HP LP2275W: First Look
First Look: HP LP2275W2:28 /
With its excellent performance, full set of ergonomic features, and reasonable price, the 22-inch HP L2275 is a smart choice.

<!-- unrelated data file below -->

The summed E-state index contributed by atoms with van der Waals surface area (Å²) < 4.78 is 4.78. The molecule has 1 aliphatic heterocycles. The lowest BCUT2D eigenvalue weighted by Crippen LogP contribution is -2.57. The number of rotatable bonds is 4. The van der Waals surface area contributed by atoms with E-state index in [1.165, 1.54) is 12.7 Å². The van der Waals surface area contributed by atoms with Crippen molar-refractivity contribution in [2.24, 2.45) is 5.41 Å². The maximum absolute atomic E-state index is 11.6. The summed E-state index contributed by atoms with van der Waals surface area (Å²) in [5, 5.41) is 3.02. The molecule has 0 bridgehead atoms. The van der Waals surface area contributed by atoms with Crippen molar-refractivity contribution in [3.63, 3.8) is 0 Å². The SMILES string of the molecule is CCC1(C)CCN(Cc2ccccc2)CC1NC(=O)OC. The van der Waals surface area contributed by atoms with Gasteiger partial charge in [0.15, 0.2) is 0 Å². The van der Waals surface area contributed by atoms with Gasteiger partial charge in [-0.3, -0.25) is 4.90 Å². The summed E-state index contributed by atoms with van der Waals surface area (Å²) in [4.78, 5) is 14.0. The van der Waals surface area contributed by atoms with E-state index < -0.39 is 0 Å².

[ Music ] ^M00:00:03 >> Hi. This is Eric Franklin from CNET.com, and today we're looking at the HPL2275W. This is a 22-inch display with a host of ergonomic features. It has screen pivoting by 90 degrees. It has rotation to left and right by 30 degrees. It tilts back about 30 degrees. And the screen height can be adjusted by about four inches. As you can see, the footprint is pretty wide. The foot stand is about 13-inches wide and about nine inches deep. And one of the things this does is that it makes the display very stable when it's knocked from the sides. Even when the display is adjusted to its maximum inches, you can see the display, it's -- it doesn't even -- it doesn't even move. So it's a very sturdy display. The onscreen display, or OSD, is pretty standard fare. It has controls for brightness, contrast, and color temperature. The OSD is fairly easy to navigate as well, and the little LED light here makes it very easy to calibrate the OSD, or the display, when you're in a completely dark room. The connection options include DVI. But HP foregoes HDMI here in favor of display port. The display also included four USB downstream ports and one USB upstream port. As for performance, this it the highest scoring display we've ever tested, earning a 91 on our display mate base labs test. One of the reasons for this is because of its reproduction of color. It reproduces color very accurately. Another thing that impressed us about the performance was the display's viewing angle. You can pretty much view this display from any angle, and you don't see any kind of gamma correction happening where the screen gets lighter or darker in any part of the screen. Basically, you're getting the same quality no matter what angle you're viewing from. "Kill Bill, Volume One" looked great on this display. The bride's yellow jumpsuit, for example, really popped on the screen. One of the things we didn't like, however, was that the display has a very red push to it, meaning that the red is a little bit over calibrated, and you can see some of the red in some of the other colors. One the fixes for this, though, is to take the red in the RGB controls down to 245 from its default 255. We found that this helped make the colors more natural. The price is about $400.00. And for that you're getting great performance and a host of ergonomic features. Once again, this is Eric Franklin, and this has been the First Look at the HPL2275W. ^M00:02:24 [ Music ]